Lt. Gov. Delbert Hosemann’s committee to study the needs of women, children and families in Mississippi has scheduled four hearings and seeks written input from the public.
Hosemann said last week that the bipartisan, nine-member Senate group will meet twice in September and twice more in October. The meetings will be open to the public and broadcast live on the internet.
Anyone who wants to chime in can send an email to the committee at the address WCFStudyGroup @senate.ms.gov. Consider this editorial one such contribution.
It’s good to see this issue being reviewed. But it’s a stunning admission of neglect and indifference that this work is being done only because the U.S. Supreme Court sent abortion law authority back to the states.
The reasoning is that the end of legal abortion in Mississippi means hundreds or perhaps thousands more babies will be born to low-income women each year. In effect, the overturning of Roe v. Wade means Mississippi is likely to get more of what is already its biggest problem: poor people who have few avenues of lifting themselves up — or who are indifferent to actually work at doing it.
There is no way that state lawmakers and others in positions of authority could have missed the challenges faced by many mothers in Mississippi before the Supreme Court’s abortion ruling. They just weren’t willing to marshal more public and private resources to help.
Today, the light bulb is finally on. To be truly pro-life, you can’t stop worrying about kids when they are born; you have to help those who need assistance raising kids. Otherwise Mississippi will get more of what it already has.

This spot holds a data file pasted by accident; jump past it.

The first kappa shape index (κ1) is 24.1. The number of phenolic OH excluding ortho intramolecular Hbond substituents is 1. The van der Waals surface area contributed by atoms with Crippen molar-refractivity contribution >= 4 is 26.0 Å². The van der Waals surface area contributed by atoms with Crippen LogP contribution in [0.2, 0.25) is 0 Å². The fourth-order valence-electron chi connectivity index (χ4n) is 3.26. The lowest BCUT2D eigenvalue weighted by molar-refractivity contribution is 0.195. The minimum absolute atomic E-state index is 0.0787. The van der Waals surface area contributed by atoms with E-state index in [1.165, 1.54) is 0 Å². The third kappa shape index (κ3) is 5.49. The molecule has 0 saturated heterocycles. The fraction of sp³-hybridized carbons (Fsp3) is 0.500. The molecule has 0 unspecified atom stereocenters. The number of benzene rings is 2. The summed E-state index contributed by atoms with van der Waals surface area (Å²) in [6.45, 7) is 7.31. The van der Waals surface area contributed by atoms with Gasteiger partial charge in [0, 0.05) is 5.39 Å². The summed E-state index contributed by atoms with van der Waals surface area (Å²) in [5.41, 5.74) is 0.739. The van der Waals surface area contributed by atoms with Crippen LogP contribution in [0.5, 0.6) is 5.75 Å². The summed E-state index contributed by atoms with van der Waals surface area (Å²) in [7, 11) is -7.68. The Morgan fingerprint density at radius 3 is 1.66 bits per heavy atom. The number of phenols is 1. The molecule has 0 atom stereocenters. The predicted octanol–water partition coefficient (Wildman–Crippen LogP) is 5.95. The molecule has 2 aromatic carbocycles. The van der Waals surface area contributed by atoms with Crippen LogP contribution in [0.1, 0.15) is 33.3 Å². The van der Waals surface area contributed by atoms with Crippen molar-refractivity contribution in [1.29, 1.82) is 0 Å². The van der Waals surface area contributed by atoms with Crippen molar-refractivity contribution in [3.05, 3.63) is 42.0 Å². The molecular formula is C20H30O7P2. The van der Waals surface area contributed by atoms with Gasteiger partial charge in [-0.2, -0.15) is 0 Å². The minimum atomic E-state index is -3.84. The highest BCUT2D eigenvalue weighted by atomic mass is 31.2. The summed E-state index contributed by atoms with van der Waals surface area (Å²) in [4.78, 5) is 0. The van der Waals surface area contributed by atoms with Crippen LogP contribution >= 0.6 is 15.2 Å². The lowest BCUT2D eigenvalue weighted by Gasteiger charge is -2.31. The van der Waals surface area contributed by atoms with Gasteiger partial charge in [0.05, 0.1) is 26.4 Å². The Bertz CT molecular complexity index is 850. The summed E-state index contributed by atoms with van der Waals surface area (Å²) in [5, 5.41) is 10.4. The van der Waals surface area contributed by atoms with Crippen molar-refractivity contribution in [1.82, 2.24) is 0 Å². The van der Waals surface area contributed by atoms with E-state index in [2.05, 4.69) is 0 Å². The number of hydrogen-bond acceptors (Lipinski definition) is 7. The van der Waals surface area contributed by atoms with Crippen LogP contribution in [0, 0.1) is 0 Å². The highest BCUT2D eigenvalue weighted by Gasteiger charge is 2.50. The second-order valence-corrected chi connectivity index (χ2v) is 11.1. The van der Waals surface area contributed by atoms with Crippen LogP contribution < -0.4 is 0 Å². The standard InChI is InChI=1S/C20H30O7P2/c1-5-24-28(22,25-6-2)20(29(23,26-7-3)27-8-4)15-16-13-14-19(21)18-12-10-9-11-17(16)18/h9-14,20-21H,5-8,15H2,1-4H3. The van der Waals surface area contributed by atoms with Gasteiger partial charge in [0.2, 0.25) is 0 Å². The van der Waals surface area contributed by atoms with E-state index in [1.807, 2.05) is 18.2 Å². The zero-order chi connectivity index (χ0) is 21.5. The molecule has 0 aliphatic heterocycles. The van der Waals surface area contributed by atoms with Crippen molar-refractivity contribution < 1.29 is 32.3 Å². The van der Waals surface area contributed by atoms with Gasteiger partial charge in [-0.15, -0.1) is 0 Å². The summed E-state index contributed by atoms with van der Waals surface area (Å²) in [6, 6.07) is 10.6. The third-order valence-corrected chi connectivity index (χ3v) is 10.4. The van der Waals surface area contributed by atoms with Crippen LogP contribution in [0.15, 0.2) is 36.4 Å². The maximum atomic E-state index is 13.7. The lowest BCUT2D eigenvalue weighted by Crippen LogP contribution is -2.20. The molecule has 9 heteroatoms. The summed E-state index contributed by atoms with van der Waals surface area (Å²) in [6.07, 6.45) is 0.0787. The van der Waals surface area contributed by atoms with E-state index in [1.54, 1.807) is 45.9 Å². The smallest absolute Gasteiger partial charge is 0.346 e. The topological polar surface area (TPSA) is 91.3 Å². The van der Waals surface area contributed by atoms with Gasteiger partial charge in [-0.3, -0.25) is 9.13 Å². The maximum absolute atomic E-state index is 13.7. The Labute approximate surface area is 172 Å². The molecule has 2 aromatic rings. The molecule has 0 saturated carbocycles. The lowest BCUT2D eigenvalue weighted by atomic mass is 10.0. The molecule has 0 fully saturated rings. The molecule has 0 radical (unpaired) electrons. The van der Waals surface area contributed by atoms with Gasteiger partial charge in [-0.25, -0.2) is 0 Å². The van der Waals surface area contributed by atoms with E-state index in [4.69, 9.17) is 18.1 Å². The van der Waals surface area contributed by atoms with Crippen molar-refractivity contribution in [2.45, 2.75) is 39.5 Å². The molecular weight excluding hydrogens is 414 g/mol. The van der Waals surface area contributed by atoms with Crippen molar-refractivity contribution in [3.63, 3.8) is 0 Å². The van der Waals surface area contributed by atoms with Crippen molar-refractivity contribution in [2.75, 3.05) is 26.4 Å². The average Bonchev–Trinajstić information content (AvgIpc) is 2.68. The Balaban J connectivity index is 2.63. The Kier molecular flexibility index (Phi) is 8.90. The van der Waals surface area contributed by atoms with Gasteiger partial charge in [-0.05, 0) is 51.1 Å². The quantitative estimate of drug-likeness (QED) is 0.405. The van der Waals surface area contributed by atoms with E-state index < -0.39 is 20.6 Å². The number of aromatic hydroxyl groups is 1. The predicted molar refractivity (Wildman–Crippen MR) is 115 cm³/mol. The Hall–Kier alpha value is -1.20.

The programs the Senate panel should consider actually begin before conception. For example, is there a way to provide birth control pills to more women who cannot afford them? In a perfect world, this would not be necessary. But in reality, it is something to consider.
Also, why is Mississippi’s infant mortality rate the highest in the nation? Why is our maternal mortality rate among the highest? One likely reason is that too many pregnant women wait months before seeking prenatal care. How do we encourage earlier doctor visits and pay for these medical services?
Discussion could include incentives to encourage adoption, but the state should assume that most women with an unplanned or unwanted pregnancy will keep the child. What kind of help do mothers of modest means need?
While some of it may involve cash, a lot of it is in services. For example, is the state really doing everything it can to make sure that fathers who don’t live with the mother are paying their share of expenses? What about child care? How does a single mother hold down a job if she can’t find someone reliable to watch her child?
There are other elements. But the goal must be to provide opportunities for betterment and prevent the perpetual consignment of today’s low-income single mothers to that category.
Lawmakers seem serious about helping these parents and children. It’s just a shame it took the Supreme Court to make that happen.
— Jack Ryan, McComb Enterprise-Journal